USA Hockey: What fits your standards of a positive environment for youth hockey players?
Scott Sandelin: Make sure they’re having fun coming to the rink every day. Make sure you’re accomplishing what you want to accomplish every day as far as development. That’s what it’s about for these kids. It’s about development and it’s about having fun. It’s about these kids wanting to come to the rink every day. We want kids to want to come to the rink every day, want to work hard and want to get better. We try to create that experience for them to grow.
USA Hockey: There’s a lot of talk and information about how players can improve during the offseason. What are some things coaches can do to improve away from the rink?
Scott Sandelin: I think communication is a big thing. We all steal ideas. The more you can do to continue learning, whether it’s clinics or sitting down with other coaches, it’s all beneficial. Keep bettering yourself. As a coach, everybody has their own philosophies and core values. I think you have to identify those. In today’s world, I find you have to be a little more flexible with kids at times. It’s kind of a changing culture.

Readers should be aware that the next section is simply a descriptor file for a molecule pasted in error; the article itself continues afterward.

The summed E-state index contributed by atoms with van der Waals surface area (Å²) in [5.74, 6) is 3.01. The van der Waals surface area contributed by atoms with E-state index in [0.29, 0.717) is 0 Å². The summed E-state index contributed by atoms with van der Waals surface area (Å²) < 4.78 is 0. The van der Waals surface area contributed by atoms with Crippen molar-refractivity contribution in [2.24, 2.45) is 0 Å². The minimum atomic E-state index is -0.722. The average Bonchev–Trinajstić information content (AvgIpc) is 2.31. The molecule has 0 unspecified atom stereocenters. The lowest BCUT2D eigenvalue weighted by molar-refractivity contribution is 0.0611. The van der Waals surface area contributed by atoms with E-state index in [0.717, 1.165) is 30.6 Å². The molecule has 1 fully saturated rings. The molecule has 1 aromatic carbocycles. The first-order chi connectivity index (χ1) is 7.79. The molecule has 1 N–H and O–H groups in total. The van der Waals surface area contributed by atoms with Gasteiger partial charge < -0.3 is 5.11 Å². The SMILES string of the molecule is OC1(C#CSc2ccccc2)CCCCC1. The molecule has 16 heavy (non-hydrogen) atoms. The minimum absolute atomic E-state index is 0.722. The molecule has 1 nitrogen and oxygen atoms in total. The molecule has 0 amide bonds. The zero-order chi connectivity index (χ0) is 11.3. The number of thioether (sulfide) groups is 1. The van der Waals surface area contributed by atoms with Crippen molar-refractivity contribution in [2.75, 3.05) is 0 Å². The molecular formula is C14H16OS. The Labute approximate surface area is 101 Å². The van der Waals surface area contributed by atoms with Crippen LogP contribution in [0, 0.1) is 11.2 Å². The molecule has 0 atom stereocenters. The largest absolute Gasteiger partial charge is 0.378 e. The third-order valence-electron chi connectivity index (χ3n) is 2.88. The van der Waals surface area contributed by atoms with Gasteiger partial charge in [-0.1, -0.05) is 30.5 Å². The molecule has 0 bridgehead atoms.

USA Hockey: You talked about creating a fun environment for the kids. Should it be fun for coaches as well? Should they ask, “Did I enjoy myself?”
Scott Sandelin: If you don’t enjoy yourself, you shouldn’t be doing it. Teams are a reflection of their coaches at times. If you have guys that are on the bench yelling and out of control, your team tends to be that way. If you’re more even keel, I think your team will play that way, too.
USA Hockey: Do you like getting new players to work with every year?